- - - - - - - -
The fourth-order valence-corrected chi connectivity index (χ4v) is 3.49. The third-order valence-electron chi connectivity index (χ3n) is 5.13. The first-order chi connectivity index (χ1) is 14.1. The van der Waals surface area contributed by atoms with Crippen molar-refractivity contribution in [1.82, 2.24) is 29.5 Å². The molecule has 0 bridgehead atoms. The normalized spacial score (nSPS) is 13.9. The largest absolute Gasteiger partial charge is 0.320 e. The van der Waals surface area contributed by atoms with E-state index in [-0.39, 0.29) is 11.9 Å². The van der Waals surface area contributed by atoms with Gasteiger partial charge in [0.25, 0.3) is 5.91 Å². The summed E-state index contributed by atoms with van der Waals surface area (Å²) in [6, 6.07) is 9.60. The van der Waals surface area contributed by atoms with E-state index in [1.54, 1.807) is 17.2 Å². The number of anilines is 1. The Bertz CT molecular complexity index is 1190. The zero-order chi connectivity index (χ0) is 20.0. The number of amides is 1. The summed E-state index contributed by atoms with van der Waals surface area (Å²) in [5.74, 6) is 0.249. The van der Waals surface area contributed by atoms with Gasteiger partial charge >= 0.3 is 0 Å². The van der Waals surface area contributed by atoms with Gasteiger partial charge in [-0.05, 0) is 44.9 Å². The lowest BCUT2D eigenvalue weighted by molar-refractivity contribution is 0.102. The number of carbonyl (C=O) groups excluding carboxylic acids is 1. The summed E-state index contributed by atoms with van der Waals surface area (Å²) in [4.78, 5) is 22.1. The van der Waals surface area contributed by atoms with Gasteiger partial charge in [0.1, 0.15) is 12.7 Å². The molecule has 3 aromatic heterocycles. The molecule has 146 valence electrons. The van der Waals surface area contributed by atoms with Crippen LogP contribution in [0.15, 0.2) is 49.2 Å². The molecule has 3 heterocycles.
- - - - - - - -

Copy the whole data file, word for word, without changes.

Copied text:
The fourth-order valence-corrected chi connectivity index (χ4v) is 3.49. The third-order valence-electron chi connectivity index (χ3n) is 5.13. The first-order chi connectivity index (χ1) is 14.1. The van der Waals surface area contributed by atoms with Crippen molar-refractivity contribution in [1.82, 2.24) is 29.5 Å². The molecule has 0 bridgehead atoms. The normalized spacial score (nSPS) is 13.9. The largest absolute Gasteiger partial charge is 0.320 e. The van der Waals surface area contributed by atoms with E-state index in [-0.39, 0.29) is 11.9 Å². The van der Waals surface area contributed by atoms with Gasteiger partial charge in [0.25, 0.3) is 5.91 Å². The summed E-state index contributed by atoms with van der Waals surface area (Å²) in [6, 6.07) is 9.60. The van der Waals surface area contributed by atoms with E-state index in [1.54, 1.807) is 17.2 Å². The number of anilines is 1. The Bertz CT molecular complexity index is 1190. The zero-order chi connectivity index (χ0) is 20.0. The number of amides is 1. The summed E-state index contributed by atoms with van der Waals surface area (Å²) in [5.74, 6) is 0.249. The van der Waals surface area contributed by atoms with Gasteiger partial charge >= 0.3 is 0 Å². The van der Waals surface area contributed by atoms with Gasteiger partial charge in [-0.05, 0) is 44.9 Å². The lowest BCUT2D eigenvalue weighted by molar-refractivity contribution is 0.102. The number of carbonyl (C=O) groups excluding carboxylic acids is 1. The summed E-state index contributed by atoms with van der Waals surface area (Å²) in [4.78, 5) is 22.1. The van der Waals surface area contributed by atoms with Gasteiger partial charge in [0.1, 0.15) is 12.7 Å². The molecule has 3 aromatic heterocycles. The molecule has 146 valence electrons. The van der Waals surface area contributed by atoms with Crippen LogP contribution in [0.15, 0.2) is 49.2 Å². The molecule has 3 heterocycles.